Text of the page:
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Art

Month in Review: September 2012

Featured on Ceramics Now: Bertozzi & Casoni's Regeneration exhibition at All Visual Arts, London

Hello everyone and welcome to our first Month in Review, a summary of the last month of activity on Ceramics Now. Subscribe to our monthly newsletter and follow us on Facebook and Twitter to receive the latest news.
Check the Subscription offers on our Magazine shop.

This month’s featured artists (view list):

Elizabeth Shriver (works)
David Gallagher (works)
Francesco Ardini (works)
Ellen Schön (works)

This month’s featured exhibitions:

Ceramics Now Team Exhibition / Europe Gallery, Brasov
Contemporary Ceramics / Stremmel Gallery, Reno, NV
Ellen Schön: Vessel Variations (x3) / Vessels Gallery
Fragile! In Transit / Traveling exhibition around Europe
Scandinavian Design / Museum of Fine Arts, Houston
Marek Cecuła: SEEDS / Glass and Ceramics, Wrocław
Rosemarie Trockel: A Cosmos / NEW MUSEUM, New York
Bharti Kher / Parasol unit foundation for contemporary art
Ruth Duckworth exhibition / Erskine Hall & Coe, London
Contemporary Clay Invitational / j fergeson gallery
Arina Ailincăi: In-Scripted Body / Art on the Avenue
Scandinavian Ceramics Conference 2012 / Hjørring
Clémence van Lunen exhibition / Galerie NeC, Hong Kong
MOUNTED / Red Lodge Clay Center, Red Lodge, Montana
CONCEPTION - Part Two / Canvas Galleries, Belfast
Aneta Regel Deleu / Puls Contemporary Ceramics
Liliana Folta / Amazing Things Art Center, Framingham
Reviving the light: Zsolnay Ceramic Design / ILIAD, NY
Bertozzi & Casoni: Regeneration / All Visual Arts, London

This month’s featured connections:

Daehyun Kim Illustrations
Mimicry Chairs by Japanese design studio Nendo
Martin Creed on My Modern Metropolis
Leslie David - Painting Please!
Tim Hawkinson - Mobius Ship
Robert Montgomery: Echoes of Voices in the High Towers
James Hoff: I’m Already a Has-Been / VI, VII, Oslo
Anna Von Mertens - Portraits

This month’s news on Ceramics Now:

New publishing schedule for print and digital
New magazine shop - 10% Sale ends December 31, 2012
We hit 25000 followers on Tumblr (27600 now)
Published Calendar of Ceramic Art Competitions for 2013

Next month’s news: Ceramics Now Exhibition - 3rd edition

For media partnerships or sponsorship please contact Vasi Hîrdo, Editor, at vasi@ceramicsnow.org
Submissions and general info: office@ceramicsnow.org


  • Carol Gouthro: Anthozoa gouthroii “Viridis”, 2012, Terrecotta clay with underglazes and glazes, 6”h. x 10.5”w .x  6.5”d


  • Carol Gouthro: Anthozoa gouthroii “Chromatella”, 2012, Terrecotta clay with underglazes and glazes, 6”h. x 10”w .x  6”d

  • Bertozzi & Casoni: Regeneration / All Visual Arts, London

    Bertozzi Casoni Regeneration exhibition, All Visual Arts, London

    Bertozzi & Casoni: Regeneration / All Visual Arts, London
    October 13 - November 10, 2012

    Private view: October 12, 7-9 pm.

    All Visual Arts are proud to present Regeneration, a unique installation from Italian artists Bertozzi & Casoni. The artists are acclaimed for their delicate depictions of a culture in decay, deftly rendered in fragile ceramic clay. Their latest work Regeneration queries the hierarchy of aesthetics, revealing the beauty in the neglected and discarded ephemera of our seamless culture. The pieces compel the viewer to confront the visceral decay of contemporary society, to expose the cracks between the artifice of the world we are presented with and to explore what lies within these fissures. With this imaginative approach to their practice, Bertozzi and Casoni align the traditional with the experimental, and allow us to construct our own narrative around their evocative scenes.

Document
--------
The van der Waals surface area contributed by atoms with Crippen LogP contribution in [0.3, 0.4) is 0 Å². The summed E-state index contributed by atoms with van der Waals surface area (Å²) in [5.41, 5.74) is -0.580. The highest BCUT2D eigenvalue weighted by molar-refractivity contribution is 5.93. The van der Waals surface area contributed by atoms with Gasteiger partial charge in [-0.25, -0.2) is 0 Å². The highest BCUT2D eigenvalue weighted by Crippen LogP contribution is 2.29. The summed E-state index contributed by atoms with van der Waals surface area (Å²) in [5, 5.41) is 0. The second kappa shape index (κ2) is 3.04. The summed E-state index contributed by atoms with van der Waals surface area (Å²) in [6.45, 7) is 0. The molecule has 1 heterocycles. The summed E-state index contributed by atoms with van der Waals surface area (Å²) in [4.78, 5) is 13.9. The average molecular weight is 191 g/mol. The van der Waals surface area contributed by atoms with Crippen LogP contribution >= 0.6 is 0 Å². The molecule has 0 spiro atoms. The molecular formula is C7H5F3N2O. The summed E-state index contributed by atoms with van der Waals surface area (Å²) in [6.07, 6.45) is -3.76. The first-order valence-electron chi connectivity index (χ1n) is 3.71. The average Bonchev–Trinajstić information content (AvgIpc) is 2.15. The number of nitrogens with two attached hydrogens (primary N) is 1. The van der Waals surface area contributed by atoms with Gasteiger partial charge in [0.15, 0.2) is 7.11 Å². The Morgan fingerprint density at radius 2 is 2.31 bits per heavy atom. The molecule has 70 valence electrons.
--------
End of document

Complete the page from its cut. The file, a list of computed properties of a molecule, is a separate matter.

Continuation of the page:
Bertozzi and Casoni manipulate the indistinction between the real and the simulacrum in their work, an obsession for detail which evokes the Decadent taste for imitation and crafted artifice as superior to the natural. In fabricating these visually and emotionally compelling still-lifes, the artists engage the viewer in deeper themes of impermanence and mortality. Through rendering the abject and overlooked in such exquisite detail, Bertozzi and Casoni signal the return of the repressed, the avoidance of our own mortality. In one piece in which the memento mori is explicitly rendered, an ox skull is dominated by a vivid monitor lizard, symbolic of both death and rebirth in its habitat across Asia and Australia. In the antonymously titled DisGRACE, vibrant blooms sprout from the polluted detritus of a decadent and avaricious society, a scene of nature triumphing over the excesses of hyper-capitalism.

    Regeneration contemplates the possibility of change through rebirth, rediscovery and reappropriation, manipulating earth into elegant and fragile structures. In one piece, a cluster of butterflies flock to raise the severed head of a deer from an ornamental platter, recalling the Renaissance representations of John the Baptist or Holofernes. In a similar echo of classical scenes, and dominating the Regeneration is the serene image of a silverback gorilla resting in the Buddhist lotus position on a bed of discarded mattresses. A roe deer lies prone across its body, while wrens and goldcrests commune around the pair. The piece is an evocation of symbolic power, from the visceral confrontation of our Darwinian descendent dying out in front of our eyes, to the shift between the viewer and sculpture, object and subject as we find ourselves caught in the compassionate gaze of the animals. Our own mortality is inscribed in the tableaux where urban structures, religion and the animal world collide to reveal the grace in disgrace which Bertozzi and Casoni seek to capture.